Texas Tech University

For Faculty

Instruction in an Online Course

by Tom Dolan, Associate Director, Worldwide eLearning

A primary difference between an online and face to face course is how instructions are made. Instruction is when and where the instructor tells or demonstrates to students what to do with or how to think about the subject matter content. Instruction in a face to face class is usually verbal and can be improvised to compensate for items such as the mood of the audience. Because of the lack of immediate feedback, there is little room for improvisation in an online course. Therefore, it is necessary to carefully plan out each detail of instruction in an online environment before the course begins.

The TTU Worldwide eLearning Instructional Design Team (ID Team) has found it useful to think first in terms of what the instructor wants the students to do – these become the module elements. And then in terms of what the instructor does to support the student to successfully master and complete each element – these become the instructions.

The ID Team created a set of questions to help develop thorough and complete instructions in an online course:

  • What are the methods you will use to teach the common content elements? (A fact, a rule, a procedure, an interpersonal skill, or an attitude.)
  • What will the instructor do to prompt the learner to acquire the stated knowledge and skills?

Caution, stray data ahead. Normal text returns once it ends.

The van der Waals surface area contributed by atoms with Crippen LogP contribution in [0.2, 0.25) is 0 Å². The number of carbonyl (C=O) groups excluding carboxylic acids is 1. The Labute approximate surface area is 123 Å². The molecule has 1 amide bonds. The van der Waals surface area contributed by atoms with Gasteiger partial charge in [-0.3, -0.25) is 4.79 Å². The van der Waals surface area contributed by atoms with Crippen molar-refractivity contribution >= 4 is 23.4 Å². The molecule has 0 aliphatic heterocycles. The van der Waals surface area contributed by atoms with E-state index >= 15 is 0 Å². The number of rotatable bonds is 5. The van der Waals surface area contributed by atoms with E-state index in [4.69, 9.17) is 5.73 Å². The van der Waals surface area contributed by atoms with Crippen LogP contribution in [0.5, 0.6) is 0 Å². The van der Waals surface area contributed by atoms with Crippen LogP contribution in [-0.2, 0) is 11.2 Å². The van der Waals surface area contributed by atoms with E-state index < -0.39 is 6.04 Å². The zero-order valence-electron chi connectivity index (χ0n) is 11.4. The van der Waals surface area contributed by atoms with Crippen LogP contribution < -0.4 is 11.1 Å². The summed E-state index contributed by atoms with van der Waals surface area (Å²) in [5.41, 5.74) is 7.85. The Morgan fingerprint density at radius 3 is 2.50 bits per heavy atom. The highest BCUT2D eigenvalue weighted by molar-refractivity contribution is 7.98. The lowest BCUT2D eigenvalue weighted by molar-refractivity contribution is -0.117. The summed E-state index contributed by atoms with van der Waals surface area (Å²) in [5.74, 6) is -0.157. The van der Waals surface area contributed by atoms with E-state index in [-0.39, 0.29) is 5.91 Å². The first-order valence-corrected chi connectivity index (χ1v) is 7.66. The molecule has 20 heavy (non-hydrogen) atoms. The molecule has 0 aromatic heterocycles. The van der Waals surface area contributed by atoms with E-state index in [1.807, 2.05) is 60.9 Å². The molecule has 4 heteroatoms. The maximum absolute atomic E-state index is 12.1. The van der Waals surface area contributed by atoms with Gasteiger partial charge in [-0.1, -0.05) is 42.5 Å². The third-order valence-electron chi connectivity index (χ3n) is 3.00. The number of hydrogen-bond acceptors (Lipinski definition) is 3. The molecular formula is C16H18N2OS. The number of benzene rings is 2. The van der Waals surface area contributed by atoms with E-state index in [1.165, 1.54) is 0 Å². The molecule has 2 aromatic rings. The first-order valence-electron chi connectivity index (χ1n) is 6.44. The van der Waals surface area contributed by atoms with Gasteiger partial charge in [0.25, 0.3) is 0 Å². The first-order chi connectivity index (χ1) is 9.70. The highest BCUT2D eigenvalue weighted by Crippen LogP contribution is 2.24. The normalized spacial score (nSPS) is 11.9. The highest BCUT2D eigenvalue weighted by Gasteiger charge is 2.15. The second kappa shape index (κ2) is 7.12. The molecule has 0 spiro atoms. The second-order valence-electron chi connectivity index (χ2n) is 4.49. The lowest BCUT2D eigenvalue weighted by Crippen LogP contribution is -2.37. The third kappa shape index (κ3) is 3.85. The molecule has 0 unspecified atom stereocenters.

• Are students instructed on how to start, sequence, navigate, and complete each element?
  • What modes will be used to relay instruction? (Text, audio, video, etc.)
  • Do the instructions motivate students? (Have you answered the "why" question?)
  • Are students instructed how to submit assignments and assessments for grades?
  • Have any concurrent projects, such as a term paper or project, been adequately addressed? (The ID Team recommends a separate module for large projects.)

As you can see, it is necessary to plan instructions for every element you want the student to do in the online course—and to craft the instructions in such a way to support the student to successfully complete each element. We recommend that before the course starts, instructors make sure that explicit and clear instructions exist for the overall course, and for each module, module element, assignment and assessment.


The Worldwide eLearning Instructional Design (ID) Team consults in collaboration with faculty and course developers to create quality online courses. The ID Team is well-versed in the best practices of instructional design, universal design for learning, educational technology, and issues such as compliance with the American Disability Act and copyright regulations. ID Team members are available for consultation by appointment: contact us via email or phone, (806) 742-7277, if you need further assistance.